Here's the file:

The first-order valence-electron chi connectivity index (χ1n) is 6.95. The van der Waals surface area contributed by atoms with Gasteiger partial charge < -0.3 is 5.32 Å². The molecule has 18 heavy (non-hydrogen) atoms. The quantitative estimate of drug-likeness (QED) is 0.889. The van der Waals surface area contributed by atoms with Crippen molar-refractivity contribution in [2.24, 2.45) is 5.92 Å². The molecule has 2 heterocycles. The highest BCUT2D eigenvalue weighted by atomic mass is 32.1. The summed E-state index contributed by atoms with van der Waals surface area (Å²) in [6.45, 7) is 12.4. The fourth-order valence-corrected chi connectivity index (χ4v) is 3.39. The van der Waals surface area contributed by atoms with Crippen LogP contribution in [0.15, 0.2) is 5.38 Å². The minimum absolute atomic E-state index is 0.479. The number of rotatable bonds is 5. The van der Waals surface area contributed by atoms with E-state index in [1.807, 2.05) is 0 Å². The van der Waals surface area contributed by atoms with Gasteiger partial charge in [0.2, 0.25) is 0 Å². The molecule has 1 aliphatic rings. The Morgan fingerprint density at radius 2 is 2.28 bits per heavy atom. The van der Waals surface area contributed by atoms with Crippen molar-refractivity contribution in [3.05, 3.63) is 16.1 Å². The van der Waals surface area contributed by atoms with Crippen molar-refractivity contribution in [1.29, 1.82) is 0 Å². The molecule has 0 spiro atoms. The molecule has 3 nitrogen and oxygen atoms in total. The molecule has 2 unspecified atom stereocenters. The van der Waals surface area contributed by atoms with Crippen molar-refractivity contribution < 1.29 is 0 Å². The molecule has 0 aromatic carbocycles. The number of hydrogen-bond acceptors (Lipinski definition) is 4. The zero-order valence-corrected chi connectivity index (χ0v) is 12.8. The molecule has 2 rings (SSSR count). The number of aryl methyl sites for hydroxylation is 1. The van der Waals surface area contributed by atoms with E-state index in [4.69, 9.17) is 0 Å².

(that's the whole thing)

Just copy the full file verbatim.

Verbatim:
The first-order valence-electron chi connectivity index (χ1n) is 6.95. The van der Waals surface area contributed by atoms with Gasteiger partial charge < -0.3 is 5.32 Å². The molecule has 18 heavy (non-hydrogen) atoms. The quantitative estimate of drug-likeness (QED) is 0.889. The van der Waals surface area contributed by atoms with Crippen molar-refractivity contribution in [2.24, 2.45) is 5.92 Å². The molecule has 2 heterocycles. The highest BCUT2D eigenvalue weighted by atomic mass is 32.1. The summed E-state index contributed by atoms with van der Waals surface area (Å²) in [6.45, 7) is 12.4. The fourth-order valence-corrected chi connectivity index (χ4v) is 3.39. The van der Waals surface area contributed by atoms with Crippen LogP contribution in [0.15, 0.2) is 5.38 Å². The minimum absolute atomic E-state index is 0.479. The number of rotatable bonds is 5. The van der Waals surface area contributed by atoms with E-state index in [1.807, 2.05) is 0 Å². The van der Waals surface area contributed by atoms with Gasteiger partial charge in [0.2, 0.25) is 0 Å². The molecule has 1 aliphatic rings. The Morgan fingerprint density at radius 2 is 2.28 bits per heavy atom. The van der Waals surface area contributed by atoms with Crippen molar-refractivity contribution in [3.05, 3.63) is 16.1 Å². The van der Waals surface area contributed by atoms with Crippen molar-refractivity contribution in [1.29, 1.82) is 0 Å². The molecule has 0 spiro atoms. The molecule has 3 nitrogen and oxygen atoms in total. The molecule has 2 unspecified atom stereocenters. The van der Waals surface area contributed by atoms with Crippen molar-refractivity contribution < 1.29 is 0 Å². The molecule has 0 aromatic carbocycles. The number of hydrogen-bond acceptors (Lipinski definition) is 4. The zero-order valence-corrected chi connectivity index (χ0v) is 12.8. The molecule has 2 rings (SSSR count). The number of aryl methyl sites for hydroxylation is 1. The van der Waals surface area contributed by atoms with E-state index in [4.69, 9.17) is 0 Å².